Wednesday, July 27, 2022

Spring Break Road Trip Redux - A Few Rounds of Golf

As plans were coming together for our spring break road trip, we were in the thick of Finn's school golf season.  Almost daily after school practice started sometime in January and continued into February with match play beginning in early March.  He was a little worried about not swinging a golf club for over a week during our trip and while comparing the map of where we'd be, where we wanted to go, and where we would end up, we figured out a way to fit in a few rounds of golf that really helped make our trip something special.

If you're wondering why I'm talking about golf on what's usually a fly fishing focused website, I explained it in this T.F.M. post awhile back and if you're following along on Instagram, there's been quite a bit of golf talk there as well.  The truth of it is Finn is REALLY into golf right now and that means I'm REALLY into golf right now too.  I don't hate it.  I've actually embraced it even if the scorecard doesn't reflect it.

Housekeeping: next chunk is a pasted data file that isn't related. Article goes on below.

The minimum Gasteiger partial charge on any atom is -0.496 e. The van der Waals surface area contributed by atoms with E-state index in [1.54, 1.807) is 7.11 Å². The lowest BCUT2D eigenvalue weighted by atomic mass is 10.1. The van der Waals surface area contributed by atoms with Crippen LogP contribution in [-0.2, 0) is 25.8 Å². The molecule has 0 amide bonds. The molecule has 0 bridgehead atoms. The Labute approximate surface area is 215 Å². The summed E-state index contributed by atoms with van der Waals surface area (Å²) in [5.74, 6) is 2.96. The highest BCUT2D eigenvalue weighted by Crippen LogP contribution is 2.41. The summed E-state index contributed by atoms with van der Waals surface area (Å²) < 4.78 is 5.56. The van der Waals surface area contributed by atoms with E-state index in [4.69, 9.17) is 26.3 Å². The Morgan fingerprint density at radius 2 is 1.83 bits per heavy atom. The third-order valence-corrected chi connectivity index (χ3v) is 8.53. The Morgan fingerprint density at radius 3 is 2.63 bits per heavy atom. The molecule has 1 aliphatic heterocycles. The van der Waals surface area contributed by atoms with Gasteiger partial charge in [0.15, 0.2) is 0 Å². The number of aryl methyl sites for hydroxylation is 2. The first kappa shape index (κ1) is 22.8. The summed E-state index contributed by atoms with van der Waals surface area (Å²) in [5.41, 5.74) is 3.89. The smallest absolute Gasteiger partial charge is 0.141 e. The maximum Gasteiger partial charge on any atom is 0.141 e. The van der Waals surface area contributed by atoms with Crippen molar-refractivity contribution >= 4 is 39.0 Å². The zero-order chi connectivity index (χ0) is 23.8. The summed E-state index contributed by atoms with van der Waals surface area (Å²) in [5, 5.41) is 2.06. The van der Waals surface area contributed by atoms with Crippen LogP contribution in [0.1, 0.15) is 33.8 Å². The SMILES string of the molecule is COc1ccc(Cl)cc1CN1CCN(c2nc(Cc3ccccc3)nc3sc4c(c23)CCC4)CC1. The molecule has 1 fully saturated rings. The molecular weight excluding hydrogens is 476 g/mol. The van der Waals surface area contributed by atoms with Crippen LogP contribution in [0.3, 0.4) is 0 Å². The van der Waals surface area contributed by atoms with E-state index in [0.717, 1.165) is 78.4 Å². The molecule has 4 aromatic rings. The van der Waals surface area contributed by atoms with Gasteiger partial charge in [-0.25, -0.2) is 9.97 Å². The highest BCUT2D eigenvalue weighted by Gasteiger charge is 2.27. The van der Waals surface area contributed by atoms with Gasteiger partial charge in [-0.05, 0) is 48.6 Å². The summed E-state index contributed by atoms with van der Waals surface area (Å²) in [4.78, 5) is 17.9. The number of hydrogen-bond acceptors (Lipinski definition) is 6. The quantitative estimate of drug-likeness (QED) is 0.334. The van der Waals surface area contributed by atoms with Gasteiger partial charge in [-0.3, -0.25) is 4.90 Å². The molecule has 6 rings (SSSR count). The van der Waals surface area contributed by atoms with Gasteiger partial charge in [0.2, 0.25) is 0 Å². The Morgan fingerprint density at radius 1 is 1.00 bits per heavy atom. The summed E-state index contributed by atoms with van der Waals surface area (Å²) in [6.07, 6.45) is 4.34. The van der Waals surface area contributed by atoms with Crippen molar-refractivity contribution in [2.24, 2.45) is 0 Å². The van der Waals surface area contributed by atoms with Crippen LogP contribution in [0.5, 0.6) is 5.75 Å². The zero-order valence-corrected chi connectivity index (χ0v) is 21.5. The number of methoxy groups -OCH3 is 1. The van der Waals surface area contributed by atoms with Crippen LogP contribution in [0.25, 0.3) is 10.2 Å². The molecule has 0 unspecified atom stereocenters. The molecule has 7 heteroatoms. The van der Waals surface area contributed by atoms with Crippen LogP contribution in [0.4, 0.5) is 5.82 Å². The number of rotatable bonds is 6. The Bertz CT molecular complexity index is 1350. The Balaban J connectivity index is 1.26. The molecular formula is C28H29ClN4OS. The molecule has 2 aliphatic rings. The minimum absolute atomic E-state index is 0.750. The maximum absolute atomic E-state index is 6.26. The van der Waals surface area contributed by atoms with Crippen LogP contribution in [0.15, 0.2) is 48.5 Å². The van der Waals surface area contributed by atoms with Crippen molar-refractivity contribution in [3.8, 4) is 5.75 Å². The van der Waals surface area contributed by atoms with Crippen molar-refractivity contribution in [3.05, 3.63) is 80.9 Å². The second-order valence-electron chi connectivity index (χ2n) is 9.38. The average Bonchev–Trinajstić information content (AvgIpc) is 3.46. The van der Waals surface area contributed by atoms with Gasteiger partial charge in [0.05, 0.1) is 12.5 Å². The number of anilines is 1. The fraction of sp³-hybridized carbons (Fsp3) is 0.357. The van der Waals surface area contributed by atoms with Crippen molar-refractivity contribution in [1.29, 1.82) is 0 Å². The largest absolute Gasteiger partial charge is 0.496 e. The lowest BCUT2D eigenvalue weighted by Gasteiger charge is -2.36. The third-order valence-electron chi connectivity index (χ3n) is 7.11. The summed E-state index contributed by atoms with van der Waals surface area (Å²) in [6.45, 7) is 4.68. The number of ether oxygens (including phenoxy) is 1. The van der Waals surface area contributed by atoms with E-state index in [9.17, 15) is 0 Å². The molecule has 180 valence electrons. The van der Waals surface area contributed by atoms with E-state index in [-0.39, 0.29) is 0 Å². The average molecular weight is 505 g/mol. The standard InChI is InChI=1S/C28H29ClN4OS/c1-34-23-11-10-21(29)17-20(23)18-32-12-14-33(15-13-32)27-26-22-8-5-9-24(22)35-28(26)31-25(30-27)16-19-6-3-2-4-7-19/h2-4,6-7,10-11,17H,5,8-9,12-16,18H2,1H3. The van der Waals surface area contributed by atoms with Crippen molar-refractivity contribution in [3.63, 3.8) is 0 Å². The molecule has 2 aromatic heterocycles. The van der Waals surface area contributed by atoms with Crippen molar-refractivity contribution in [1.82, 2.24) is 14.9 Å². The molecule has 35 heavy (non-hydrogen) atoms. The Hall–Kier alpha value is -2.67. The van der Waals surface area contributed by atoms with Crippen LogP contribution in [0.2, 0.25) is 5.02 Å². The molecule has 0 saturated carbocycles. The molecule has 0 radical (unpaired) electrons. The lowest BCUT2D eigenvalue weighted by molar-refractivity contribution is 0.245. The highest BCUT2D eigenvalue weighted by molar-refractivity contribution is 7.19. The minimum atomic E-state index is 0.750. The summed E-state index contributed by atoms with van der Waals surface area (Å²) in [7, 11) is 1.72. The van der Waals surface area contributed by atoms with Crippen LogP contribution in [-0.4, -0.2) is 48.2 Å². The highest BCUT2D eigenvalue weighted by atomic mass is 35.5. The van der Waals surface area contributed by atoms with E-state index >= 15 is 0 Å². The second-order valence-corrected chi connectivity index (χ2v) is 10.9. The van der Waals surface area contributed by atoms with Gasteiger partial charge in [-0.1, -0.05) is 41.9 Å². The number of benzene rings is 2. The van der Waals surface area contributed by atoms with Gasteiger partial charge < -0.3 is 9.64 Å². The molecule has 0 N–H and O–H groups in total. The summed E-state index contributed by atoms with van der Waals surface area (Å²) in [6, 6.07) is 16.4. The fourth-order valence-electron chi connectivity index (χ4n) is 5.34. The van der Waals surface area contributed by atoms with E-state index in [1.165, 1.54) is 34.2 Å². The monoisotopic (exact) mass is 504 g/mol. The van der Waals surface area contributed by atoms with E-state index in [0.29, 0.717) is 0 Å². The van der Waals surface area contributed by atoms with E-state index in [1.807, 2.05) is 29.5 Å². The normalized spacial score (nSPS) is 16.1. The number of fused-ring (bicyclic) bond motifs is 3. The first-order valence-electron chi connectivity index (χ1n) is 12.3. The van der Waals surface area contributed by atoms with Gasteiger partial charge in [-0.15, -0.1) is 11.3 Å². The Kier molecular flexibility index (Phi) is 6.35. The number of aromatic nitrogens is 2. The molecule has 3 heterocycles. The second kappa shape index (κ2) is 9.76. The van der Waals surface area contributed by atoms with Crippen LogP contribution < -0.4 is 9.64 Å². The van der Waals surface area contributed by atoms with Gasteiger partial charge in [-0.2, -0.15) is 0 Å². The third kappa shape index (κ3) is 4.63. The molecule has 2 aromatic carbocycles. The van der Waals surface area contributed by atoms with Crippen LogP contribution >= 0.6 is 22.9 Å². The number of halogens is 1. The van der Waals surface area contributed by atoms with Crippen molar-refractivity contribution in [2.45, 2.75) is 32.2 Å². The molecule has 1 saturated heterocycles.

As mentioned in "The National Parks" post, we wrapped up that part of our trip by staying with family in Turlock which meant an early morning drive up to Monte Rio.  My aunt is a longtime golfer and she wanted to came along with my son and I for what would be a special and unbelievable day of golf.

Northwood Golf Club had already been on my radar but it was a recent episode of Adventures in Golf that had me jonesing even more to experience this course.  Dr. Alistar MacKenzie designed the Northwood Golf Club in 1928 and this striking 9-hole track weaves its way through a mature redwood forest with a carpet of lush grass.

We left my aunt's house at 5:00 a.m. since we were worried about traffic along the way and ended up arriving a couple hours before our tee time.  We had breakfast at the cafe next door, putted, warmed up, and they ended up starting us a bit early.  The vibe of the place was super laid back and the three of us couldn't have had more fun playing the track twice to make 18.